From the Richmond Examiner, 2/1/1866, p. 3, c. 1


Richmond, from a quiet city, famed for its good order and its enticements to residence, among a population excellent in its morals, and refined in its manners and social distinctions, has suddenly grown up into a noisy, reckless, and bloated metropolis of ice. The rowdy’s occupation is not yet entirely gone in Richmond. Forced from the resources of the gambling-houses, it has found its last and convenient refuge in the brothels of Richmond. It is in these lairs of vice that the rowdy lies perdu during the day. Not a night passes, however, but that gangs of them, issuing from these dens, parade the streets, threatening unarmed passengers with their cowardly violence, and the orgies of prostitutes’ balls are in full blaze and operation under the very nose of the police.

Surely, there is law enough, and occasion enough for breaking up the vilest of these garish dens of iniquity. At least, the decency of publick thoroughfares should not be intruded upon by the daily scenes of troops of painted prostitutes hunting their prey in the streets, and accosting their pimps at the hotel corners, who are thieves and confidence men of the alley-ways of Richmond.

Another fruitful source of vice in Richmond is the large number of unlicensed grog-shops in the by-ways and disreputable parts of the city. Our police reports will show that a large proportion of the murders and felonious assaults which have occurred within the past few months in this city have originated not so much in the regular bar-rooms of the city as in those contraband dens of filth and iniquity. Men are dosed in these places with the vilest poison; they are the rendezvous for rowdies, market-men and cheap “shoulder-strikers,” and “free fights” are not unusual diversions of the company which frequents these low-priced haunts of vice and lawlessness.

Shall such things be? In the name of common justice and common humanity, in the name of all good citizens, for the fair report of the city and the honour of the laws, we invoke every civil authority and tribunal of redress for the remedy of this state of things. – We do not make this appeal without an echo. The city of Richmond is a law-abiding, benevolent and honourable community; it will not, can not, must not suffer such abominations further; already the rush of rowdyism and corruption reeks along its pavements, and if the honest, honourable and civilized majority of its citizens do not rise up to cleanse it, the place will become uninhabitable to them.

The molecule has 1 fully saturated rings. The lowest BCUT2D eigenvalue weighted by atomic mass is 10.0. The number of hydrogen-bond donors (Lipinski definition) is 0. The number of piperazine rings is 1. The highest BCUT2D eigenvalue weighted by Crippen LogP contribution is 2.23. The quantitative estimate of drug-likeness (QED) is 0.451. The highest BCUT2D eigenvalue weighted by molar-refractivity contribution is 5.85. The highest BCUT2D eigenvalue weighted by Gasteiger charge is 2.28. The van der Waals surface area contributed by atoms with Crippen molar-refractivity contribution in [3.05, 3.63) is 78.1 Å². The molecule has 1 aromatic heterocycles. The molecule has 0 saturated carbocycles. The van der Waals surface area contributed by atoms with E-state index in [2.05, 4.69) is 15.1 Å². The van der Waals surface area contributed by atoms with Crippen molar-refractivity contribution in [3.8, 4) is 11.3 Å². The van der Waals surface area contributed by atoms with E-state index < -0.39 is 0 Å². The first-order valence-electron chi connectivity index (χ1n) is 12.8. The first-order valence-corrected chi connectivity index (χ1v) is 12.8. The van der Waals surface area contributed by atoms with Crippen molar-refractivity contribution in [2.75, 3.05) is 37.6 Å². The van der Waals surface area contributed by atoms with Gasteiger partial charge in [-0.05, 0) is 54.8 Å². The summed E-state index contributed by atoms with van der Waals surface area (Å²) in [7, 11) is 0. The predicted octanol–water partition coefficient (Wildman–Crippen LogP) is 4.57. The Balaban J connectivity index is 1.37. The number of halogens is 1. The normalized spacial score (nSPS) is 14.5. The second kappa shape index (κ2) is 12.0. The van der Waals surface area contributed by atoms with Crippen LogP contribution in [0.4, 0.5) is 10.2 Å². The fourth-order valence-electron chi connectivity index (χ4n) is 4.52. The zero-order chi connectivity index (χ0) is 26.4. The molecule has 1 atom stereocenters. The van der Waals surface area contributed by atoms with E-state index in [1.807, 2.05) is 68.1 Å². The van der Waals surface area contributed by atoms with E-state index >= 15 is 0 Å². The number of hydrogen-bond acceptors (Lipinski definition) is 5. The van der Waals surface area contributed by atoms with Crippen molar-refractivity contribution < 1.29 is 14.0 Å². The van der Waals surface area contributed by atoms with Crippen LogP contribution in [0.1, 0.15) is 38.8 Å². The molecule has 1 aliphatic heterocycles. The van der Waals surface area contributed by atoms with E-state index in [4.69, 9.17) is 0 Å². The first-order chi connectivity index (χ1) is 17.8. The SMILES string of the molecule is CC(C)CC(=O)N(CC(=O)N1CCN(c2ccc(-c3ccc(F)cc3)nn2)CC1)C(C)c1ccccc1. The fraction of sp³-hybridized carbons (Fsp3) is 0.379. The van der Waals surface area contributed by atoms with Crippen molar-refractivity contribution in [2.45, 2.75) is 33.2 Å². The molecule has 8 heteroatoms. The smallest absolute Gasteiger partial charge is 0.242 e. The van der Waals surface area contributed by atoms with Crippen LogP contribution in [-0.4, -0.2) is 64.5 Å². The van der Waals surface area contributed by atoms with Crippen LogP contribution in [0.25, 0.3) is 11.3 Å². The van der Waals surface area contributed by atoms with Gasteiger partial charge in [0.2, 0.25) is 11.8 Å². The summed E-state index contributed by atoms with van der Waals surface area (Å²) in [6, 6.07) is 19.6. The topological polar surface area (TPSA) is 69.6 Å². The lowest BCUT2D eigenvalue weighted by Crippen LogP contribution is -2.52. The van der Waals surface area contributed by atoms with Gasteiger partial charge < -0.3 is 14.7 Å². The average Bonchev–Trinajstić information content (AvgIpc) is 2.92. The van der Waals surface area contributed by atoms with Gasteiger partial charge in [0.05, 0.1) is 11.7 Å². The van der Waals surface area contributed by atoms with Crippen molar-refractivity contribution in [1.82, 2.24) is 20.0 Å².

If the Mayor is really resolved to purge the city of the pest of rowdyism and to prevent the Plug-Uglyism of the North from being transplanted into Richmond, he must not stop or weary or dally in the work he has proposed to himself. He must pursue rowdyism to its last refuge – the brothels; and these pest houses and painted dens, if they cannot be blotted out, at least may be driven into the decent obscurity of the alleys and slop streets of the city.

The present police system is miserably inefficient for Richmond in its new situation, with the influx into its society of all sorts of people, who have planted new and strange hotbeds of vice along its streets, corrupted its morals and converted a well order, provincial city into the proportions and condition of an overgrown and disorderly metropolis. What purpose it serves beyond that of capturing a few impotent drunken men in the gutter and occasionally sending to the watch house a few miserable castaways, whose unpardonable crime is wandering on the streets, we are at a loss to imagine. It has even failed to evince the small measure of courage or adventure in laying hands upon a single gambling house or brothel in the whole city of Richmond. We want a strong and fearless city government. We want an entirely new basis, and a distinctive corps under the government of a Board of Commissioners. In all the large cities of the North, the establishment of police boards has been found necessary to relieve the Mayor in his administration, to secure an efficient police organization, and to discriminate against partisan influences in this important and vital branch of the city government. – With our present system of policemen, with locust clubs, our city, notwithstanding the best efforts of the Mayor, might as well be surrendered at once to the daily strengthening domination of vice, lawlessness and violence.

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